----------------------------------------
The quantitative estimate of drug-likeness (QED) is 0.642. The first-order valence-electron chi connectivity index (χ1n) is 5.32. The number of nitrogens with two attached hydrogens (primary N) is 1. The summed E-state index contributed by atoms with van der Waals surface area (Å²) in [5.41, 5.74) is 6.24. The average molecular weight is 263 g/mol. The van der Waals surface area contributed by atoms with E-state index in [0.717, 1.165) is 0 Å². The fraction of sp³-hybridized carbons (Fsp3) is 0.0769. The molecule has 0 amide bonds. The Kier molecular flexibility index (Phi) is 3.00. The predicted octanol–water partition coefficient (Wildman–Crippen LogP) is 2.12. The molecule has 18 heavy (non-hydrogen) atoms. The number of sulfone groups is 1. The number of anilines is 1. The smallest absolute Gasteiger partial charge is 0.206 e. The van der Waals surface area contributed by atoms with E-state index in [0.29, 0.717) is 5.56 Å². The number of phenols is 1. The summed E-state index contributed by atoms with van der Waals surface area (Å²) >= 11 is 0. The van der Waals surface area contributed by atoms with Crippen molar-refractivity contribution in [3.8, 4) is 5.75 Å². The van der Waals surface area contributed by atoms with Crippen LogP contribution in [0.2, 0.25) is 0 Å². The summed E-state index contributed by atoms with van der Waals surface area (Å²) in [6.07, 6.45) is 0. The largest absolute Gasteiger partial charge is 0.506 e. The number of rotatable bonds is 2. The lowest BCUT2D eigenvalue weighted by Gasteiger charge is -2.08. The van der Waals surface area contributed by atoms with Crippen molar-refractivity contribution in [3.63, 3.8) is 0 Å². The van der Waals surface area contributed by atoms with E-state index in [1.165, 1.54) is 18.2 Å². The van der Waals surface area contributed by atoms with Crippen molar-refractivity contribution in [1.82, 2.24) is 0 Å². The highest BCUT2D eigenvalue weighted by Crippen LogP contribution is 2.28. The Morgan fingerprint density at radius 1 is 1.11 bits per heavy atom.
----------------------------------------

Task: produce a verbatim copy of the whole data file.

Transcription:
The quantitative estimate of drug-likeness (QED) is 0.642. The first-order valence-electron chi connectivity index (χ1n) is 5.32. The number of nitrogens with two attached hydrogens (primary N) is 1. The summed E-state index contributed by atoms with van der Waals surface area (Å²) in [5.41, 5.74) is 6.24. The average molecular weight is 263 g/mol. The van der Waals surface area contributed by atoms with E-state index in [0.717, 1.165) is 0 Å². The fraction of sp³-hybridized carbons (Fsp3) is 0.0769. The molecule has 0 amide bonds. The Kier molecular flexibility index (Phi) is 3.00. The predicted octanol–water partition coefficient (Wildman–Crippen LogP) is 2.12. The molecule has 18 heavy (non-hydrogen) atoms. The number of sulfone groups is 1. The number of anilines is 1. The smallest absolute Gasteiger partial charge is 0.206 e. The van der Waals surface area contributed by atoms with E-state index in [0.29, 0.717) is 5.56 Å². The number of phenols is 1. The summed E-state index contributed by atoms with van der Waals surface area (Å²) >= 11 is 0. The van der Waals surface area contributed by atoms with Crippen molar-refractivity contribution in [3.8, 4) is 5.75 Å². The van der Waals surface area contributed by atoms with Crippen LogP contribution in [0.2, 0.25) is 0 Å². The summed E-state index contributed by atoms with van der Waals surface area (Å²) in [6.07, 6.45) is 0. The largest absolute Gasteiger partial charge is 0.506 e. The number of rotatable bonds is 2. The lowest BCUT2D eigenvalue weighted by Gasteiger charge is -2.08. The van der Waals surface area contributed by atoms with Crippen molar-refractivity contribution in [3.63, 3.8) is 0 Å². The van der Waals surface area contributed by atoms with E-state index in [1.165, 1.54) is 18.2 Å². The van der Waals surface area contributed by atoms with Crippen molar-refractivity contribution in [1.82, 2.24) is 0 Å². The highest BCUT2D eigenvalue weighted by Crippen LogP contribution is 2.28. The Morgan fingerprint density at radius 1 is 1.11 bits per heavy atom.